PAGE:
Linked by Thom Holwerda on Mon 25th Jul 2011 22:25 UTC, submitted by _txf_
Legal Forbes' Timothy B. Lee has dug up a remarkable piece of history regarding IBM and Sun Microsystems that's an almost one-to-one copy of the situation between Microsoft and Android. Thirty years ago, IBM knocked on Sun's door. We've got some patents, IBM said. Please pay up.
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"cash cow"
by jack_perry on Mon 25th Jul 2011 22:40 UTC
jack_perry
Member since:
2005-07-06

The USPTO became the federal government's cash cow.


I'd like to see actual numbers on that. According to the IRS, the 2009 FY budget was financed by roughly 50% taxes (income, social security, medicare, etc) and roughly 40% borrowing. The rest is excise fees and the rest, & I know from experience that immigration fees are steep, because USCIS is required to operate in such a way that immigration fees pay for the processing of the corresponding forms.

So unless I see real numbers, I'd guess that USPTO provides a fraction of a percent of income to Uncle Sam. That doesn't sound like either a cash cow, or a reason not to reform it.

(This doesn't mean that they don't -- I just want to see the numbers.)

Reply Score: 5

RE: "cash cow"
by Bill Shooter of Bul on Mon 25th Jul 2011 23:09 in reply to ""cash cow""
Bill Shooter of Bul Member since:
2006-07-14

Yeah, I'm no fan of software patents, but the idea that the patent office supplies any kind of significant revenue producer seems a bit far fetched. If so, they should increase their fees. We could use it, and it might not be a bad thing if it caused less than meritorious patents from being issued.

Reply Parent Score: 4

RE[2]: "cash cow"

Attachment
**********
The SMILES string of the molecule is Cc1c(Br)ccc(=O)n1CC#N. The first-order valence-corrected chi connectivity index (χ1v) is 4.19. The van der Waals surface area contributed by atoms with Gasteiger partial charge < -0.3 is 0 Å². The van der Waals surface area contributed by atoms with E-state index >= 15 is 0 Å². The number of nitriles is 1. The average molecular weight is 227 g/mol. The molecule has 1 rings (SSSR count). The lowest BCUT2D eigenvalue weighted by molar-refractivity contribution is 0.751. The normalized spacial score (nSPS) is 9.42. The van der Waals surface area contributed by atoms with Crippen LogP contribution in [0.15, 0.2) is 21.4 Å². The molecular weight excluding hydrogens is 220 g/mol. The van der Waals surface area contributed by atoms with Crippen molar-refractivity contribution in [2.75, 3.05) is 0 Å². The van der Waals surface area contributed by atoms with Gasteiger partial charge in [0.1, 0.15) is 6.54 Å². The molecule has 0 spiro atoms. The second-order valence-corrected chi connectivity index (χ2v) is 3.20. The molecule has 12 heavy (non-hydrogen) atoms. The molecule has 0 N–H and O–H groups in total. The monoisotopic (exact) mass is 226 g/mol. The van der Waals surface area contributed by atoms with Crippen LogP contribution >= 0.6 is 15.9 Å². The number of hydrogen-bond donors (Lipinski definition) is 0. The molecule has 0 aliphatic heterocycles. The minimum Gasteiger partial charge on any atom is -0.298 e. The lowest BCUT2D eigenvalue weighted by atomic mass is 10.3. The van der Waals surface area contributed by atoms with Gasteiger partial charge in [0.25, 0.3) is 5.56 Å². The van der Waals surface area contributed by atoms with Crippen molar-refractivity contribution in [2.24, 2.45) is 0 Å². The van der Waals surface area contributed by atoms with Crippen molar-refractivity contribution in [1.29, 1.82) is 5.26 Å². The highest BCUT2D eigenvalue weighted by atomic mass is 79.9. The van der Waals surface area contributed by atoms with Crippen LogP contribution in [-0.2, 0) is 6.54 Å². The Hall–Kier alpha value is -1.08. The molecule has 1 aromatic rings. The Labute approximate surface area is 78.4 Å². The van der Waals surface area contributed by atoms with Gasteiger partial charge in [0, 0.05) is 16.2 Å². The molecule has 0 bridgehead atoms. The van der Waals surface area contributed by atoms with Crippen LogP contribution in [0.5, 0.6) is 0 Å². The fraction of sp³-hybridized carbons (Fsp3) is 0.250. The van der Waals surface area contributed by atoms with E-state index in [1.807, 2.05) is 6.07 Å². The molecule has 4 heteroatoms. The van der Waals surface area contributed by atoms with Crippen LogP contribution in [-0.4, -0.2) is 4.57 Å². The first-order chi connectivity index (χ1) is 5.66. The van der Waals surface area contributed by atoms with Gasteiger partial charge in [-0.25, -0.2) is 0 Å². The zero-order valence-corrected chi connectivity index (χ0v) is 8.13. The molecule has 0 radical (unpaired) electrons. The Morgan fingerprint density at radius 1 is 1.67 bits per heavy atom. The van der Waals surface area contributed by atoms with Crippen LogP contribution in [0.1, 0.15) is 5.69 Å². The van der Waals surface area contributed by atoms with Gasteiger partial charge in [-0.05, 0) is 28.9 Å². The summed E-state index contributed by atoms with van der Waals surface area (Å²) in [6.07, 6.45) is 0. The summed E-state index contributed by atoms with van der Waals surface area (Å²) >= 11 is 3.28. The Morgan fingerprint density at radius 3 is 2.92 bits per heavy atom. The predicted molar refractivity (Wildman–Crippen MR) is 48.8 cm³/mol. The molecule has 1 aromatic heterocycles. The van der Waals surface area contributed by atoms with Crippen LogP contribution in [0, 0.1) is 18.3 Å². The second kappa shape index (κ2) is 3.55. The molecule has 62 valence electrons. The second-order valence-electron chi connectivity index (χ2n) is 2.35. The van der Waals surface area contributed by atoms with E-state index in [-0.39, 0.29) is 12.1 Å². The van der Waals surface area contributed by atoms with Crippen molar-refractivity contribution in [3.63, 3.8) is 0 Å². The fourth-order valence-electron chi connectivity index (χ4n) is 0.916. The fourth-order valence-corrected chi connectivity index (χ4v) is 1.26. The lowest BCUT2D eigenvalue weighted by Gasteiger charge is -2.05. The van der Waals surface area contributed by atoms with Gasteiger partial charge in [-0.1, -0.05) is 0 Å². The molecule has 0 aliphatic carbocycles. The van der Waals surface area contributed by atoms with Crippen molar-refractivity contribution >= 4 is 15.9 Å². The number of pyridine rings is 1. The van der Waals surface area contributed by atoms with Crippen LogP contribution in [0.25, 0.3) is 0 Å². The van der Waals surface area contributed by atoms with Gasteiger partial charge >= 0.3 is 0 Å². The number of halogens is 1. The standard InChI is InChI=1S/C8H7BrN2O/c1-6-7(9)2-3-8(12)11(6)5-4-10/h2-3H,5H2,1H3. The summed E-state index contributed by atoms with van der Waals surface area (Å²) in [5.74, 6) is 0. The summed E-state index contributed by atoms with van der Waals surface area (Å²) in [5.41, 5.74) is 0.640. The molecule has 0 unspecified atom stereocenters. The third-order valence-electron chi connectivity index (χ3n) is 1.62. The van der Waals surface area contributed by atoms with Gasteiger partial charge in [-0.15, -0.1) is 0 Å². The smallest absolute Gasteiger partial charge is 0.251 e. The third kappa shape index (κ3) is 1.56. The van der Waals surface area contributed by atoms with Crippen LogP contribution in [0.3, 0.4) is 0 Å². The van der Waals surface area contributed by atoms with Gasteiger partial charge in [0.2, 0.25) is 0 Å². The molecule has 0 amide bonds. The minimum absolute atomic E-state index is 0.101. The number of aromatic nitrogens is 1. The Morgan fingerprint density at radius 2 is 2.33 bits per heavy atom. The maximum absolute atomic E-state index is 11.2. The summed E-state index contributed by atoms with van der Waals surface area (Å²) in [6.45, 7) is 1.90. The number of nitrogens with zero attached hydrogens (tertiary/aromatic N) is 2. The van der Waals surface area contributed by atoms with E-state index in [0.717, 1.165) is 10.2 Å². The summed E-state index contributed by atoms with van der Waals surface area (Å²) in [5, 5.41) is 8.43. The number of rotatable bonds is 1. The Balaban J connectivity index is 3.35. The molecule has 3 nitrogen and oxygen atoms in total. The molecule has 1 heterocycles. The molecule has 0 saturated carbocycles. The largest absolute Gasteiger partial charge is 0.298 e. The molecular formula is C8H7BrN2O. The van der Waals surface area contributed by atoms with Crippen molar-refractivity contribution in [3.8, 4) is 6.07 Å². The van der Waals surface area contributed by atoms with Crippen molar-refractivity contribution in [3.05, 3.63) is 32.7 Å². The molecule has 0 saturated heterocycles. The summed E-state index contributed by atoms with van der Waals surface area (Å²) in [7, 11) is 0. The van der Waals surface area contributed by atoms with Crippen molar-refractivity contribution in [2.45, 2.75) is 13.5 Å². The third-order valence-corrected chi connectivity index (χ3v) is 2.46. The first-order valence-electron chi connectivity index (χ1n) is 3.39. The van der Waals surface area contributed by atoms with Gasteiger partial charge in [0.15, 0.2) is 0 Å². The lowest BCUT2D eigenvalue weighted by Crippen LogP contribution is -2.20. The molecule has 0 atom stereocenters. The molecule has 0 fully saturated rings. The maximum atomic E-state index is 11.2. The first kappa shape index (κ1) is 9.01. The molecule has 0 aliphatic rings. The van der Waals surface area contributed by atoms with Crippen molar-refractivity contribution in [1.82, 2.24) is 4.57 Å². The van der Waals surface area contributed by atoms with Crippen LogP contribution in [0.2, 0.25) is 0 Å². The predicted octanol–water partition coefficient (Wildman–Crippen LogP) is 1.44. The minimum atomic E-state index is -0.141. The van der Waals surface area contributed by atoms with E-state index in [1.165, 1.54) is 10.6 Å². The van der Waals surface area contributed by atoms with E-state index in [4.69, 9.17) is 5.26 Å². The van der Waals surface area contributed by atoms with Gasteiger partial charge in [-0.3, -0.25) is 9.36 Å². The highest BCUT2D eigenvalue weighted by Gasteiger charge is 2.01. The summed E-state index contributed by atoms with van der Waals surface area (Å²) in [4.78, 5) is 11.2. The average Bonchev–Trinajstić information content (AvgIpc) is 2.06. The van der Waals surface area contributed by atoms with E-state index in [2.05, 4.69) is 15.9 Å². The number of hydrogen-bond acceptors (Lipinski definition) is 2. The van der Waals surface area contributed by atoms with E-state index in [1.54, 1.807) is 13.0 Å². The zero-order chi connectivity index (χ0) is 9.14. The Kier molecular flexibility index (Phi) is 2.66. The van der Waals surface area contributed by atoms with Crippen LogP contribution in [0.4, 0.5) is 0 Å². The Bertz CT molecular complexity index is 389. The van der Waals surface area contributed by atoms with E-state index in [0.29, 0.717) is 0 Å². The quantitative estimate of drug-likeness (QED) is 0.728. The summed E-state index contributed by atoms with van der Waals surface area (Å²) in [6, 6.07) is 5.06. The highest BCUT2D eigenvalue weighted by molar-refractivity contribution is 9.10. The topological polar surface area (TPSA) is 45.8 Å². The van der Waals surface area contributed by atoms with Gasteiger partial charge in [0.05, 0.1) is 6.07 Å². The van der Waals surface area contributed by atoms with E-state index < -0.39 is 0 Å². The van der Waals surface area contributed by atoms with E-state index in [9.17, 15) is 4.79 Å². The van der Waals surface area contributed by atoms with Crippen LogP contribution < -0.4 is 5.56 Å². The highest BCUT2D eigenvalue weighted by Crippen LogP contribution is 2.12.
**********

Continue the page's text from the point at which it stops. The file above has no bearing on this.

by umccullough on Tue 26th Jul 2011 00:17 in reply to "RE: "cash cow""
umccullough Member since:
2006-01-26

We could use it, and it might not be a bad thing if it caused less than meritorious patents from being issued.


But the exact opposite would likely happen - more patents would make it through the review process because even the less meritorious would be worth giant sums of money to the government who runs the USPTO in the first place.

Only extremely rich corporations would afford it, and having a monopoly on every idea that they can push through the patent office would essentially eliminate competition completely.

Reply Parent Score: 6

RE: "cash cow"
by Yamin on Tue 26th Jul 2011 01:22 in reply to ""cash cow""
Yamin Member since:
2006-01-10

You're thinking large scale.
People operate on a more local scale.

The USPTO itself sees patents as a revenue source for its employees. No different than police or anti drug squads like anti-drug laws.

Then the 'profits' of the USPTO go to some program or group that gains an interest in it and it gets hard to cut. No different than red light camera or speed traps being used for city funds.

Reply Parent Score: 2